Autumn Arrives – or does it?

October 15, 2011

The autumn seemed to have arrived in Greece one minute and to have beaten a hasty retreat the next. Having taken Jonno to Athens, we had our first quiet night in Galaxidi with the wind having packed up and gone back to wherever it came from; really quite nice again. We’d been watching the weather forecast quite closely, so the next morning we slipped away from our mooring and headed off to Trizonia, about 25 miles west towards Patras. We’d been there earlier a couple of times earlier in the summer and were looking forward to returning to its peaceful harbour.

On leaving, the wind was too light to sail but once out into open water the wind picked up enough to let us sail. It was a real contrast to the high winds of a couple of days before, with no need to reef, just a gentle sail at about 5 knots that took us nicely into Trizonia for mid afternoon. There was space for us to go alongside the main breakwater and we had a gentle evening playing scrabble on the new set Jonno had brought out for us.

Trizonia is such a gentle place we decided to make our fresh food stretch another day and didn’t leave until the Sunday morning, heading down to Messolonghi in almost flat calm conditions. It’s quite a long hop – about 40 miles – but the tedium of a long trip on the motor was broken by the transit of the Rion Bridge. This time, because we didn’t have anyone with us, we had to bluff our way through with our not terribly good VHF radio.

Looking across the fishing harbour towards Messolonghi marina

Messolonghi is where we are spending the winter and we decided to get here now for a whole heap of reasons, not least of which was the pretty appalling weather forecast for the next few days – force 8 to 9 winds, lots of rain, thunder etc; hence my earlier comments about autumn’s arrival. We got tucked in here and then started to work through some of the more important jobs, like getting the VHF to work at a range of more than a mile or two….. Not to mention doing several loads of laundry and some shopping at a decent supermarket and – well, you can imagine the list for yourself. Messolonghi is a reasonably sized town with a couple of big supermarkets, lots of interesting little shops and a Lidl (vital for the supply of cheap beer, cheap spirits, cheap well, you know, cheap generally!)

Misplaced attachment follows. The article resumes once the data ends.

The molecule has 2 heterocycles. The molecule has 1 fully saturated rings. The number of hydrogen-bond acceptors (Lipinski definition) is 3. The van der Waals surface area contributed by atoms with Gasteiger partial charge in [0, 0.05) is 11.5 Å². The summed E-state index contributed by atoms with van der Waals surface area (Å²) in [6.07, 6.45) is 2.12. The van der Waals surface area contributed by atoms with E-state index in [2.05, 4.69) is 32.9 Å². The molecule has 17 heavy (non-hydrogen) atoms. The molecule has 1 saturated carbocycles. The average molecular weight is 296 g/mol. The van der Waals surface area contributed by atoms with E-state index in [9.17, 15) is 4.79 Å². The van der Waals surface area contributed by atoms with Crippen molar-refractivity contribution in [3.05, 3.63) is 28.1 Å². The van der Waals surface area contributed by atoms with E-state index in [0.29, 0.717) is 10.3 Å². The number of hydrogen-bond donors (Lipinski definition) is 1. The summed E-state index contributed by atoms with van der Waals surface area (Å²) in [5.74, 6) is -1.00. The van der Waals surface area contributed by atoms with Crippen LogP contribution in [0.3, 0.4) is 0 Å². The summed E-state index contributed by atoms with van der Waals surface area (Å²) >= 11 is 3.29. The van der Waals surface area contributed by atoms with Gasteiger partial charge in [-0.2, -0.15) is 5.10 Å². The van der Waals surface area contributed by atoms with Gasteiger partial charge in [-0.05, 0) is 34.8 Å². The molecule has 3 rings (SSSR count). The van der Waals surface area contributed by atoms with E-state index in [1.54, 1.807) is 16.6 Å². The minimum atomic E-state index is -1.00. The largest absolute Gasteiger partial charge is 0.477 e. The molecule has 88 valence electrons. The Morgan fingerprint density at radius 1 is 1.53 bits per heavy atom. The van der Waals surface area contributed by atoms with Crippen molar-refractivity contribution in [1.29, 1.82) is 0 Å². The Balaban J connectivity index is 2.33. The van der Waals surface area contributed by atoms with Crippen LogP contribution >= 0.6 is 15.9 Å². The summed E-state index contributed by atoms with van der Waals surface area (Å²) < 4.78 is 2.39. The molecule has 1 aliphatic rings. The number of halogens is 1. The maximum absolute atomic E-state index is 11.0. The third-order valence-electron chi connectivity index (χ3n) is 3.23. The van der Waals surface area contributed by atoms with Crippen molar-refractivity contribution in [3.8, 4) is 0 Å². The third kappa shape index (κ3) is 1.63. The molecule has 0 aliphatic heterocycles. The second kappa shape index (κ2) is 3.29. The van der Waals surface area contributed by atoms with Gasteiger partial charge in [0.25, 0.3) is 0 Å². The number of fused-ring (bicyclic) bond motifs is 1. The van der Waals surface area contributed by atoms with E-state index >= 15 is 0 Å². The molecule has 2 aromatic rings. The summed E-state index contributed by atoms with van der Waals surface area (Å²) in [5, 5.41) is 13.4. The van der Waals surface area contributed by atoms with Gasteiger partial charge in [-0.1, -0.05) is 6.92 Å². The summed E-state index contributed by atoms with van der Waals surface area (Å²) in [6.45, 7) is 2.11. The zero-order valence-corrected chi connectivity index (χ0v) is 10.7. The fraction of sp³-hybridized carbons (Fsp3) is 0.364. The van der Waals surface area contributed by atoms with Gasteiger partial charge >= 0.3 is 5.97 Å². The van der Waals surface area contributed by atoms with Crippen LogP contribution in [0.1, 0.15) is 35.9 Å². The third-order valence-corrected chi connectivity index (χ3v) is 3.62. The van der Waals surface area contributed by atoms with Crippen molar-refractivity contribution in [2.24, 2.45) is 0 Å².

Autumn tasks include scrubbing the dinghy clean - reasonably satisfying when you've allowed to get quite so extraordinarily filthy!

Whilst in Galaxidi, we’d tried to use the immersion heater to make hot water. We failed to make hot water but we did succeed in knocking out most of the electricity supply to the rest of the quay….. Once in Messolonghi, I was therefore consigned to the port cabin to investigate the problem and resolve it. It rapidly became apparent that what was required was a complete new calorifier, so I duly informed Julia in her position as controller of the purse strings and we then looked at the cost of the things in UK. This did not make comfortable reading. Ah well. That’s what the operational reserve is for isn’t it?

In the meantime, we’d found out about bus travel to Igoumenitsa from where the ferries to Corfu depart. The buses stop just outside town, they are every 2 or 3 hours and you need to be there early, as they run on GMT (Greek Maybe Time – usually late!) and apparently defy the trend and tend to arrive early.